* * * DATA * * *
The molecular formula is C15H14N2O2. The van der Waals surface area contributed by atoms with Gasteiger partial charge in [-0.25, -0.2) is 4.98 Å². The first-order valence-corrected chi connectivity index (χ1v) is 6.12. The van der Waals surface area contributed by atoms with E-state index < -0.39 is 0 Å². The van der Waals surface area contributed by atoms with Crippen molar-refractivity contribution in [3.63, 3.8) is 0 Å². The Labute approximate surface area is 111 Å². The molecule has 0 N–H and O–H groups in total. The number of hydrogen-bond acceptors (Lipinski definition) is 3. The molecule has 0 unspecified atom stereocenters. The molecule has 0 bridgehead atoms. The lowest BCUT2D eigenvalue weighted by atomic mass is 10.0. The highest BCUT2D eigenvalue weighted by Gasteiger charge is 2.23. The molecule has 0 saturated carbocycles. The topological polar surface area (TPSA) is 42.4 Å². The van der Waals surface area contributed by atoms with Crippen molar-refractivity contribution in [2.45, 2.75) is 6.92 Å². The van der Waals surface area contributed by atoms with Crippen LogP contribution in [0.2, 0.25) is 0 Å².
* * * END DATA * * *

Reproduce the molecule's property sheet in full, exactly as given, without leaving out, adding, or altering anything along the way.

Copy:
The molecular formula is C15H14N2O2. The van der Waals surface area contributed by atoms with Gasteiger partial charge in [-0.25, -0.2) is 4.98 Å². The first-order valence-corrected chi connectivity index (χ1v) is 6.12. The van der Waals surface area contributed by atoms with E-state index < -0.39 is 0 Å². The van der Waals surface area contributed by atoms with Crippen molar-refractivity contribution in [3.63, 3.8) is 0 Å². The Labute approximate surface area is 111 Å². The molecule has 0 N–H and O–H groups in total. The number of hydrogen-bond acceptors (Lipinski definition) is 3. The molecule has 0 unspecified atom stereocenters. The molecule has 0 bridgehead atoms. The lowest BCUT2D eigenvalue weighted by atomic mass is 10.0. The highest BCUT2D eigenvalue weighted by Gasteiger charge is 2.23. The molecule has 0 saturated carbocycles. The topological polar surface area (TPSA) is 42.4 Å². The van der Waals surface area contributed by atoms with Crippen molar-refractivity contribution in [2.45, 2.75) is 6.92 Å². The van der Waals surface area contributed by atoms with Crippen LogP contribution in [0.2, 0.25) is 0 Å².